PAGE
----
The following day, I booked a cab via Grab (the ride sharing app) and I headed over to the drop. A petrol station supposedly near the seller’s crib (not shady at all).

After waiting for about 20 odd minutes, he pulled him in his car. I got in, he handed me the sneakers. I pretended to inspect the sneakers (to be honest, I couldn’t tell a fake air jordan from a real one even if I was held at gunpoint), and I passed him the RM1080 in cash.

Deal was done.

I booked another cab to head back home.

On the ride home, it hit me. Although I had the sneakers with me, I just paid almost 3X the shipping price just to get it on the same day.

I took a quick look at my bank balance, and I knew I was off to a rough start.

3. Reselling the sneakers

Once I got home, I decided to get right to the “reselling” part of the operation.

I quickly requested to join a handful of local groups on FB for sneaker heads. As soon as I got approved into a few of them, I scrolled through other sellers’ posts to get acclimated with the way they structure their posts. I had to get used to a few acronyms that are quite common in this world. Particularly, WTS (Want to Sell), WTB (Want to buy), and WTT (Want to trade).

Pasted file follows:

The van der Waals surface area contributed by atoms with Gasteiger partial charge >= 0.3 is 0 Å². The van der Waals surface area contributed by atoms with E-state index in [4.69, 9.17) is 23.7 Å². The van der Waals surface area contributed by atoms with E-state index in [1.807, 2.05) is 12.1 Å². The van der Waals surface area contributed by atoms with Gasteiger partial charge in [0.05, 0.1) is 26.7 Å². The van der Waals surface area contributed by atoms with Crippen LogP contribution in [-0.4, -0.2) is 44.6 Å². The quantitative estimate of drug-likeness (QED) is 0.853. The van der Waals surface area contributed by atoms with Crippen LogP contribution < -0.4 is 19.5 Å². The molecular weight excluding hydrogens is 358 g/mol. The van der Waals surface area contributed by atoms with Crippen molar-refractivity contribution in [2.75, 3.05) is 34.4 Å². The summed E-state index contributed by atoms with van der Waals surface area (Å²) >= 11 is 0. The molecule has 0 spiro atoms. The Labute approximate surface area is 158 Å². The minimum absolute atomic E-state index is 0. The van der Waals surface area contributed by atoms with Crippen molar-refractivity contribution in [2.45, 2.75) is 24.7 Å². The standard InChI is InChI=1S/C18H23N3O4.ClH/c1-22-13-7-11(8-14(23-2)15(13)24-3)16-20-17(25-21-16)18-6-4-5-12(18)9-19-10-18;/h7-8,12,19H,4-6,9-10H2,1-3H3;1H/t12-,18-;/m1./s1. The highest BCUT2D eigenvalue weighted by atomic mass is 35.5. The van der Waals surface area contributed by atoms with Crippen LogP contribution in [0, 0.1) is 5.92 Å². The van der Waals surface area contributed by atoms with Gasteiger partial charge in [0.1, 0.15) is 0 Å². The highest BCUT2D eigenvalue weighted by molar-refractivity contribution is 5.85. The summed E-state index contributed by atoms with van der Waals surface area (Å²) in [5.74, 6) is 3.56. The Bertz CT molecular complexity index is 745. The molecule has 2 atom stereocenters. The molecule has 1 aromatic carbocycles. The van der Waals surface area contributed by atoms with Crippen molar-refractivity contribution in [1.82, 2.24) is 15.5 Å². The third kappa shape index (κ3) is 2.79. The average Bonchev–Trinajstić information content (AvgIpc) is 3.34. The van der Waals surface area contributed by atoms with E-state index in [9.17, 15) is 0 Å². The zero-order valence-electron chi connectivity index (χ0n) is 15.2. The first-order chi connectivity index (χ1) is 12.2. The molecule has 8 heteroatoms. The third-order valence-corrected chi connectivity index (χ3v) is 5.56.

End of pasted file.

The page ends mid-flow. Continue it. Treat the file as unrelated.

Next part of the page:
The other practice that I had to get on board with was that I could only post pictures of my sneakers if it had a written tag (my profile name written on a piece of paper placed on or near the sneaker). From what I gathered, this practice is in place to prevent people from conning others by posting pictures of sneakers that they don’t own or have.

Posting up the sneakers on the FB Marketplace
Social Media Posts

I quickly snapped a couple of pics of the sneakers along with my written tag, I set the price to RM1250 (figured since I spent about RM1110 on acquiring the sneakers, I could sell it for RM1250, make a quick profit of RM140), and I shared it in a couple of FB groups with the hope that my inbox would be flooded with bids in no time.

Yeah, that didn’t happen. Not even close.

Waited for a whole week. Nada. I didn’t get any requests.

The reality of how badly I screwed up started to sink in. I didn’t plan things out properly, and I was about to pay the price for it.

A few more days went by without much movements. So I decided to lower my asking price so I could increase my chances of landing a sale.